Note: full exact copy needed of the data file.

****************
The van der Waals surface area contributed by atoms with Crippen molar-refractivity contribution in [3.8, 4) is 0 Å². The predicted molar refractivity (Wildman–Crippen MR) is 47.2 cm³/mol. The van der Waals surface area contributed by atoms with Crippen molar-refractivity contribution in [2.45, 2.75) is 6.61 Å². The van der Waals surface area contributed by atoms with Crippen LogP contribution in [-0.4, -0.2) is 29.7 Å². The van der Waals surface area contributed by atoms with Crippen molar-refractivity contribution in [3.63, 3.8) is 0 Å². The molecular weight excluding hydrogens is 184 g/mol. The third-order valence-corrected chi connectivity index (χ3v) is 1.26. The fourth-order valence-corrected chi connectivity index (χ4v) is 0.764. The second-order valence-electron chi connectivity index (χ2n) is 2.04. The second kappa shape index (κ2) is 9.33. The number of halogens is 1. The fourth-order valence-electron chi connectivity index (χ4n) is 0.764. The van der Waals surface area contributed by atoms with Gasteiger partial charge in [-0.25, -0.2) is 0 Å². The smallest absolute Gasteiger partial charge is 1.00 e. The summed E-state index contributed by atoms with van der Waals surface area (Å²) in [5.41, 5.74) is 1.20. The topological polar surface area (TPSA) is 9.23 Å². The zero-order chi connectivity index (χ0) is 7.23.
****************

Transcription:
The van der Waals surface area contributed by atoms with Crippen molar-refractivity contribution in [3.8, 4) is 0 Å². The predicted molar refractivity (Wildman–Crippen MR) is 47.2 cm³/mol. The van der Waals surface area contributed by atoms with Crippen molar-refractivity contribution in [2.45, 2.75) is 6.61 Å². The van der Waals surface area contributed by atoms with Crippen LogP contribution in [-0.4, -0.2) is 29.7 Å². The van der Waals surface area contributed by atoms with Crippen molar-refractivity contribution in [3.63, 3.8) is 0 Å². The molecular weight excluding hydrogens is 184 g/mol. The third-order valence-corrected chi connectivity index (χ3v) is 1.26. The fourth-order valence-corrected chi connectivity index (χ4v) is 0.764. The second-order valence-electron chi connectivity index (χ2n) is 2.04. The second kappa shape index (κ2) is 9.33. The number of halogens is 1. The fourth-order valence-electron chi connectivity index (χ4n) is 0.764. The van der Waals surface area contributed by atoms with Gasteiger partial charge in [-0.25, -0.2) is 0 Å². The smallest absolute Gasteiger partial charge is 1.00 e. The summed E-state index contributed by atoms with van der Waals surface area (Å²) in [5.41, 5.74) is 1.20. The topological polar surface area (TPSA) is 9.23 Å². The zero-order chi connectivity index (χ0) is 7.23.